8. fastmongrel

    fastmongrel Well-Known Member

    Joined:
    May 28, 2009
    Messages:
    2,343
    Likes Received:
    409
    Trophy Points:
    83
    Gender:
    Male
    Occupation:
    Motor Mechanic
    Location:
    Lancashire
    It seems madness to have fought in Stalingrad in the first place. What would have been the best plan for the 6th that would avoid getting bogged down in a built up area.
     
  9. davebender

    davebender Well-Known Member

    Joined:
    Jan 18, 2009
    Messages:
    6,418
    Likes Received:
    64
    Trophy Points:
    48
    Location:
    Michigan, USA
    An army commander shouldn't ask for permission to retreat while conducting a mobile operation. He fights the battle to the best of his ability. If that means tactical withdrawal to avoid encirclement then so be it.
     
  10. stona

    stona Well-Known Member

    Joined:
    Mar 28, 2009
    Messages:
    7,535
    Likes Received:
    948
    Trophy Points:
    113
    Not for an army commander in nazi Germany.

    Cheers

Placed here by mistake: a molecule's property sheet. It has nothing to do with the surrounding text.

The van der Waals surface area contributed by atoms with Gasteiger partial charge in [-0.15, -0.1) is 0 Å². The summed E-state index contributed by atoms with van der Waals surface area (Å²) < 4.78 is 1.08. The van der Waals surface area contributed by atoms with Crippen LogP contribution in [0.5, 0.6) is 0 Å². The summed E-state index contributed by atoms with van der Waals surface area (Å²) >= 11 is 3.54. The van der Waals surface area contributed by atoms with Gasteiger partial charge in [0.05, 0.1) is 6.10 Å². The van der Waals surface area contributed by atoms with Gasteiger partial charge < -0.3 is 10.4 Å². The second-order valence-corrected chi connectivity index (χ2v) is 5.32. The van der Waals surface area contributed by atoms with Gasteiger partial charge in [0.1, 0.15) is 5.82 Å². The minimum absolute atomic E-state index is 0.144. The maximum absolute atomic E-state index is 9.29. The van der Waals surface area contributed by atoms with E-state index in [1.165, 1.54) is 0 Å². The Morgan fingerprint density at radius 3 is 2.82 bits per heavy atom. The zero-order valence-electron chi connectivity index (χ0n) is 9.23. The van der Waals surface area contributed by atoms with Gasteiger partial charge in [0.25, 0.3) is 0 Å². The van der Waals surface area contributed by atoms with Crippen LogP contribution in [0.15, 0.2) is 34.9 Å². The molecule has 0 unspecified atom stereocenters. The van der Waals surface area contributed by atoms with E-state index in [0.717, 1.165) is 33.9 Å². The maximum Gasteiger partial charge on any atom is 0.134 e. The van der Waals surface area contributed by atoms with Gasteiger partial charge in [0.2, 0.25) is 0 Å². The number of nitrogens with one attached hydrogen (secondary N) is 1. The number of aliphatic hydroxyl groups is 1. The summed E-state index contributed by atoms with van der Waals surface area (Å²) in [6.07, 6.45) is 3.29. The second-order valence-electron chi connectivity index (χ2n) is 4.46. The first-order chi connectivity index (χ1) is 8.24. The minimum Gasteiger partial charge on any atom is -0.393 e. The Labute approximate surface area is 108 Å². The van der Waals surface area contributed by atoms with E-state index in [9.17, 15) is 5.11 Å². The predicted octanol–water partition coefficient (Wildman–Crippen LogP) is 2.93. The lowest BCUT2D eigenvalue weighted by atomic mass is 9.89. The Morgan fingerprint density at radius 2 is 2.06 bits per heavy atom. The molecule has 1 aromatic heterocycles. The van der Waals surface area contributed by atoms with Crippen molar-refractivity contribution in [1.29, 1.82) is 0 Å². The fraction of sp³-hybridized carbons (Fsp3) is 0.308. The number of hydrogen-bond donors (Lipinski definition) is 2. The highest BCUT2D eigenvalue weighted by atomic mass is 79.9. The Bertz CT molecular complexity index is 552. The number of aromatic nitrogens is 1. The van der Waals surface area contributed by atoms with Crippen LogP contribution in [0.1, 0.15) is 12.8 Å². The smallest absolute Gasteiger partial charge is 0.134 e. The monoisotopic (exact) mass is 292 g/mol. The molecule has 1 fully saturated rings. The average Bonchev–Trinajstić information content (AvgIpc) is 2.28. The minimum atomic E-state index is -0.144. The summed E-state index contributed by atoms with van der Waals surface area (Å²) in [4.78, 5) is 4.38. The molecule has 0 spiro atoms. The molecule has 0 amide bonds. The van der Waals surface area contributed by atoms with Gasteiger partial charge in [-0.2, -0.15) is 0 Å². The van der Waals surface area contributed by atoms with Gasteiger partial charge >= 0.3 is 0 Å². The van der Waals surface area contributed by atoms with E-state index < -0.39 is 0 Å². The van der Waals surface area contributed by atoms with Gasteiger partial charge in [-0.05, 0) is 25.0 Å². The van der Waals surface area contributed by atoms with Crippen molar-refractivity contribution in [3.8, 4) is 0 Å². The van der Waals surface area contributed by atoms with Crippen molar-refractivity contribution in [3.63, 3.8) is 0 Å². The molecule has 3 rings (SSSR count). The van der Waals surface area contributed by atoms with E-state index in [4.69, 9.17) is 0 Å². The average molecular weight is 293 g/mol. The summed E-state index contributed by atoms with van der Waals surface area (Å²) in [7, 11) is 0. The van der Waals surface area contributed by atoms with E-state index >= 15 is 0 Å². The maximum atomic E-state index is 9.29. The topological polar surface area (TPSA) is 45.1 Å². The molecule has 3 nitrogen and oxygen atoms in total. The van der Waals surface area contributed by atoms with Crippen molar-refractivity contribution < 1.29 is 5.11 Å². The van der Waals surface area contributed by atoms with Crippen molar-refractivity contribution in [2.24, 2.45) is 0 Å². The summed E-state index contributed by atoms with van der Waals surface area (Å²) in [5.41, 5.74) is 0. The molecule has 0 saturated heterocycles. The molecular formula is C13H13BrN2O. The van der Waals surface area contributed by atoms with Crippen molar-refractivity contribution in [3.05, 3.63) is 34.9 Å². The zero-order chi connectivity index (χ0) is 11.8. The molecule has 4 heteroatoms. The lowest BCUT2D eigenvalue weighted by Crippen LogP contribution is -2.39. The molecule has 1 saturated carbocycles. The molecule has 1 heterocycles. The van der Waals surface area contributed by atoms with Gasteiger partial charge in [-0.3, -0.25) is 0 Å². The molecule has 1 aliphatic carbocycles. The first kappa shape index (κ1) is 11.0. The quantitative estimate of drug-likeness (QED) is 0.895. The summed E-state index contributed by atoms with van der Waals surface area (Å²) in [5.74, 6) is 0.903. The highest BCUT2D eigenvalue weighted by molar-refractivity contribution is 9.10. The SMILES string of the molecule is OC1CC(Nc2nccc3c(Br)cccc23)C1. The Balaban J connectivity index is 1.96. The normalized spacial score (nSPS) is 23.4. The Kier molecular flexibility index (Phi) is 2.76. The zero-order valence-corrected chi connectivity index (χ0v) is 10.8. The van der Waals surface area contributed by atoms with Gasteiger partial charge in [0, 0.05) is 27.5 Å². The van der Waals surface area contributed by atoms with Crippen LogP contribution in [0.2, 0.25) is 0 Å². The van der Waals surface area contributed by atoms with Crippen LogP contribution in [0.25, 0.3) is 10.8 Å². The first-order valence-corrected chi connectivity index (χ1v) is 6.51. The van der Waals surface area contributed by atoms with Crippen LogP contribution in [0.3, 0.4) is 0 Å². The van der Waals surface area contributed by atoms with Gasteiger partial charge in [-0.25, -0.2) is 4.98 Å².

Steve
     
  11. vinnye

    vinnye Member

    Joined:
    Dec 28, 2009
    Messages:
    604
    Likes Received:
    3
    Trophy Points:
    18
    Occupation:
    Maths teacher
    Location:
    Barnsley, UK
    With most armies - there would have been room for some autonomous decision making at the frntline, but with Adolf - it could end your life.
    I have read that Manstein had advised Hitler against an attempt to breakout, and changed his mind in his memoirs!
     
  12. davebender

    davebender Well-Known Member

    Joined:
    Jan 18, 2009
    Messages:
    6,418
    Likes Received:
    64
    Trophy Points:
    48
    Location:
    Michigan, USA
    Baloney. German army commanders maneuvered their forces as they saw fit right up to summer 1944. Rommel is a good example of this. His Afrika Korps mostly ignored both Hitler and OHL. He received a field marshal baton for his actions, not execution.

    Paulus was a political suck up. That's why he sat in Stalingrad asking Hitler for permission rather then doing what needed to be done.
     
  13. stona

    stona Well-Known Member

    Joined:
    Mar 28, 2009
    Messages:
    7,535
    Likes Received:
    948
    Trophy Points:
    113
    Rommel's sitiation in North Africa was entirely different from Paulus' and others in Stalingrad. That comparison reeks of Bologna sausage.